Western wildfire season can have both an adverse effect and be a natural part of the landscape. Here's what it means to us outdoorsmen.
Wildfires traditionally run from about May through the month of October, but wildfire season seems to have no start or end date anymore. With drought only being a part of the problem, strong winds, high heat, low humidity, and even lightning can create the harsh conditions needed for wildfires to more easily start or spread.
The National Interagency Fire Center (NIFC) reports regularly about the national preparedness level as it pertains to wildfires across the country. As recently as July 18, 2021 the NIFC reported that "Eighty wildfires have burned 1,157,976 acres in 13 states."
Questions about global warming and the climate change that it creates are one part of the equation, but for sportsmen and women it still means that we need to look at it honestly in the sense of the issues it creates for the outdoor community:
- Does it kill many animals?
- Will hunting seasons be closed?
- How will it affect campers, hikers, and other like-minded outdoor enthusiasts?
These are just a very few of the questions related to our outdoor activities. To some, it may mean a bit of a selfish attitude since it is recreation that we have in mind, but to others whose livelihoods depend on outdoorsmen, it can be the difference between making a living and scraping to get by.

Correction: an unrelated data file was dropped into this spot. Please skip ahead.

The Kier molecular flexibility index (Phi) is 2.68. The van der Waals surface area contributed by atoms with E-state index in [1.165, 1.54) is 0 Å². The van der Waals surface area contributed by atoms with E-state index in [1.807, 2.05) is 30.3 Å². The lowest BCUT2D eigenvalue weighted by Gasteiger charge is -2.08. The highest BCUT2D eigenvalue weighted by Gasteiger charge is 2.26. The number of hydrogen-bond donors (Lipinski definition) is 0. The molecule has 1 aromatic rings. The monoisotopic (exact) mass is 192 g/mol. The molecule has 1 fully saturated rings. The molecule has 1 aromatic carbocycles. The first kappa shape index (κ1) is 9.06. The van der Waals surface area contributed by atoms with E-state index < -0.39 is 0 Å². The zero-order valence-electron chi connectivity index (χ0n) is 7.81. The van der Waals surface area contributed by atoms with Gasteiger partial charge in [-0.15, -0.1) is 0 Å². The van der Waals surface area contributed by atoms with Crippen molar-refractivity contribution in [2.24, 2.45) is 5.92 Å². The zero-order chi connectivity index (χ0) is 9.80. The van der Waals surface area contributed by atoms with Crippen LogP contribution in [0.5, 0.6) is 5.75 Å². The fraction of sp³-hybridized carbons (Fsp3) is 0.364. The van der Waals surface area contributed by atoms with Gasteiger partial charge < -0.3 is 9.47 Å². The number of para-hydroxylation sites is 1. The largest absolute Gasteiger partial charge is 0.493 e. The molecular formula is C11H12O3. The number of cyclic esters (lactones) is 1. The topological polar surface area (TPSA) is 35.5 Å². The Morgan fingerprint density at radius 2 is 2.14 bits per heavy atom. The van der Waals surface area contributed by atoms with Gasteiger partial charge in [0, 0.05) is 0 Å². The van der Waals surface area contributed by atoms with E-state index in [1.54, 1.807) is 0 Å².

While it may seem limited to the western states, the reality is that wildfires can pop up anywhere where the conditions are right, including well into Canada. 2020 was a very difficult year for wildfires in the US with over 10-million acres burned; California being particularly hard hit.
Certainly homes are in danger of destruction, but it can be the livestock, plant life, and wild animals that take the hardest hit. Those in California and Oregon know that recent years have been ultra tough on the landscape of their respective states, including their wild animal populations.
Wildfires and forest fires aren't just limited to these particular states, but can reach as far south as Arizona and New Mexico, and as far north as Alaska. Obviously wildlife will need to move to avoid fire and heat, giving them an overabundant sense of fear and danger. Animals that cannot avoid the dangers or take some form of shelter will die.
Wildfires also destroy much of their food sources by causing long term or permanent loss of native plants. This can have a bigger effect on the larger creatures such as deer and elk, and predators like wolves and bears as you move up the food chain.
Besides the leftover scorched earth and poor air quality conditions it leaves behind, a wildfire can cause longterm issues. Forest fires can set up the potential for erosion and the loss of topsoil in some areas. They can lead to the disappearance of plant and animal species from certain areas. And they can cause closures and accessibility issues due to safety concerns for outdoorsmen and women.
There are definitely detriments, but also some good things about wildfires and their effect on the environment. The idea that the older, larger plants and trees that have served their purpose are wiped away to make room for new, younger plant life to emerge and thrive isn't all that unknown. A similar argument could be made regarding animals, in that the strong individuals that do survive will then pass on those genes to further generations and strengthen the overall health of the animal group in that area.